Sarah Cannon CEO Dee Anna Smith discusses distinctiveness, leadership at Heroes of Business chapel

Sarah Cannon CEO Dee Anna Smith discusses ...

Sarah Cannon CEO Dee Anna Smith discusses distinctiveness, leadership at Heroes of Business chapel

Dee Anna Smith is the only female, non-physician leader of a cancer company in the world.

She is also the 2013 recipient of the Lipscomb University College of Business Heroes of Business Award. Business students and professionals gathered in Stowe Hall on Thursday, Oct. 31, to hear Smith discuss her leadership role of CEO of the Sarah Cannon Cancer Research Institute.

“My daughter saw a bumper sticker the other day that read, ‘women who behave rarely make history,’” Smith said. “As I’ve gotten older, I’ve interpreted ‘behaving badly’ to being distinguished in what we do.

“In Daniel 6, it said that Daniel distinguished himself among the officials. My desire in life is to be distinctive among,” she said.

Smith, a Board Member of the Lipscomb College of Pharmacy, began her career at KPMG, one of the biggest professional audit, tax and advisory service providers in the United States.

“The discipline that I got from working at that company for all those [six] years gave me a fantastic foundation to take that forward,” Smith said.

“The Sarah Cannon Research Institute is in the business of advancing therapy for patients,” Smith said. “It’s a drug testing institute. We want to make sure the medication is safe for people to use. We’ve had quite a large impact in drug development.”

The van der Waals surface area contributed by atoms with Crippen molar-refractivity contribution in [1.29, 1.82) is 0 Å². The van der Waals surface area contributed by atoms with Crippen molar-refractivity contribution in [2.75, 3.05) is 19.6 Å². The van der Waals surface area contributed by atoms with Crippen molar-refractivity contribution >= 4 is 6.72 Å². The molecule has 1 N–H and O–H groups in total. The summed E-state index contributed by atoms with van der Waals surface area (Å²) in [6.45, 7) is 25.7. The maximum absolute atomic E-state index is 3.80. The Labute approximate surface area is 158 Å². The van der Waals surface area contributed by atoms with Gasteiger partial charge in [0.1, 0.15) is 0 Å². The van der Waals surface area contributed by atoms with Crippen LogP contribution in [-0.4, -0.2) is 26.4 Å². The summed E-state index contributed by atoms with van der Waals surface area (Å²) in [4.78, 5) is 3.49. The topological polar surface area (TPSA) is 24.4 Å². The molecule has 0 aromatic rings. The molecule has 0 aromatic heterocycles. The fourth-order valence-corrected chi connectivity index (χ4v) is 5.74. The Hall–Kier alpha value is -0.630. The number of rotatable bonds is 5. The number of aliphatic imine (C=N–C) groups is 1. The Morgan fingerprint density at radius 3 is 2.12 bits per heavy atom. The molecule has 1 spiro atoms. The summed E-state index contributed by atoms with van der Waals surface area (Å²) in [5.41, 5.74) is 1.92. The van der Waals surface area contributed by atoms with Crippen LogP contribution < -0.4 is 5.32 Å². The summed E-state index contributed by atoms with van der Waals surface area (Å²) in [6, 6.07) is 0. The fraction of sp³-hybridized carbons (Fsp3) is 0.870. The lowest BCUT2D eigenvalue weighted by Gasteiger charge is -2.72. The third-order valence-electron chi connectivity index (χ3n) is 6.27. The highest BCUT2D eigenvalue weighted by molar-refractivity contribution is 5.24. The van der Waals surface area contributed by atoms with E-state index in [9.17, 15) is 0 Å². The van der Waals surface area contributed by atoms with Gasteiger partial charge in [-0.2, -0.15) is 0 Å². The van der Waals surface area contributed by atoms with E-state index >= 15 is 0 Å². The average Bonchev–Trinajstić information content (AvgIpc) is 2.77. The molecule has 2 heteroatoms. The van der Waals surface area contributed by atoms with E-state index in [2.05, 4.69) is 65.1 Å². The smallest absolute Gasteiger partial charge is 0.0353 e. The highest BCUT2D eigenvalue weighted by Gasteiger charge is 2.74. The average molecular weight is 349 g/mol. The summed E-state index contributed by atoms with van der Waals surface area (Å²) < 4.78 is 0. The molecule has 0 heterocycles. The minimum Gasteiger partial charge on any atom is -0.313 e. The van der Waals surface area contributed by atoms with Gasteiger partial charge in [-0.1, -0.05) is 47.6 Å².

The Sarah Cannon Institute, a Nashville-based foundation, later merged with Hospital Corporations of America (HCA), one of the biggest healthcare providers in the world, to provide healthcare for cancer patients. Together, the two merged companies are worth over $4 billion.

How does Smith take control of such a large company? She says there are a few key components to her leadership success.

Smith is a bachelor of arts in accounting graduate from Pepperdine University in Malibu, Calif.

“With my accounting degree, I understand the financial impact of every decision I make,” Smith said. “It’s very important to understand how the money works.”

That’s one thing that helps her leadership. The other helpful thing, Smith says, is knowing her own strengths and weaknesses.

“I am one of the best in the world at hiring people smarter than I am to work at Sarah Cannon,” Smith said. “I want to be able to motivate and inspire people to use their technical skills to advance therapy for patients and to be passionate about the patients we serve.”

Smith said that, as a company, their mission is to transform cancer care for patients in the community they live in.

Before Smith ended her talk with a word of advice, she commended Lipscomb’s distinctiveness.

“As a university, Lipscomb wants to be distinguished in the community,” Smith said. “Here, we have business with a purpose.

“Be distinguished,” Smith said. “Don’t measure your success by how much money you make, but by your impact and how distinguished you are.

“Wherever you are in life, take the opportunity to learn everything you can from that situation, and it will help you get to a better situation in life.

The Heroes of Business Award was established to honor executives and leaders who exhibit great business skills as well as high moral integrity. Past award winners include R.A. Dickey, a 2012 Cy Young Award winner, and David Sampson, former deputy secretary of commerce during President George W. Bush’s administration.

Photo courtesy of Lipscomb’s website. 

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